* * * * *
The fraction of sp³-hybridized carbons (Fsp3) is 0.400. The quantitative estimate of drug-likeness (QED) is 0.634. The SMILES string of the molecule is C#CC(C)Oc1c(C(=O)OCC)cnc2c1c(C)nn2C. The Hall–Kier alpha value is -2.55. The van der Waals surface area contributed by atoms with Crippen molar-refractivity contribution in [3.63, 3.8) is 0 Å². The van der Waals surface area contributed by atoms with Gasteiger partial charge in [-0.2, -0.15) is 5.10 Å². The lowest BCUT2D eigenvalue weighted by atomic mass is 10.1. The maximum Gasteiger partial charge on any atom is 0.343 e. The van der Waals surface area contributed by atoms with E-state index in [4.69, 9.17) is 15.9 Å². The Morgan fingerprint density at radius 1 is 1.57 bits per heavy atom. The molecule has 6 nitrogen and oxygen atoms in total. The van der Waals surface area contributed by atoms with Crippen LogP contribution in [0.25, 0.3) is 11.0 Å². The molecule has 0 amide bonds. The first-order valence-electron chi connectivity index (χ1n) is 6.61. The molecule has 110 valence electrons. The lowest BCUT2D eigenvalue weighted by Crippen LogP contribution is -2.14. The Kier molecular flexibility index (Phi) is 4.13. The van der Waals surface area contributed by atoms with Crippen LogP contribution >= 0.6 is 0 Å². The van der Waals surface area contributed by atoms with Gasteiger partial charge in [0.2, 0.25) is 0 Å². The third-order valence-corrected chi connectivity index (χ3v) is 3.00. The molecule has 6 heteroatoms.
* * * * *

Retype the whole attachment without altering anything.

The fraction of sp³-hybridized carbons (Fsp3) is 0.400. The quantitative estimate of drug-likeness (QED) is 0.634. The SMILES string of the molecule is C#CC(C)Oc1c(C(=O)OCC)cnc2c1c(C)nn2C. The Hall–Kier alpha value is -2.55. The van der Waals surface area contributed by atoms with Crippen molar-refractivity contribution in [3.63, 3.8) is 0 Å². The van der Waals surface area contributed by atoms with Gasteiger partial charge in [-0.2, -0.15) is 5.10 Å². The lowest BCUT2D eigenvalue weighted by atomic mass is 10.1. The maximum Gasteiger partial charge on any atom is 0.343 e. The van der Waals surface area contributed by atoms with E-state index in [4.69, 9.17) is 15.9 Å². The Morgan fingerprint density at radius 1 is 1.57 bits per heavy atom. The molecule has 6 nitrogen and oxygen atoms in total. The van der Waals surface area contributed by atoms with Crippen LogP contribution in [0.25, 0.3) is 11.0 Å². The molecule has 0 amide bonds. The first-order valence-electron chi connectivity index (χ1n) is 6.61. The molecule has 110 valence electrons. The lowest BCUT2D eigenvalue weighted by Crippen LogP contribution is -2.14. The Kier molecular flexibility index (Phi) is 4.13. The van der Waals surface area contributed by atoms with Crippen LogP contribution >= 0.6 is 0 Å². The van der Waals surface area contributed by atoms with Gasteiger partial charge in [0.2, 0.25) is 0 Å². The third-order valence-corrected chi connectivity index (χ3v) is 3.00. The molecule has 6 heteroatoms.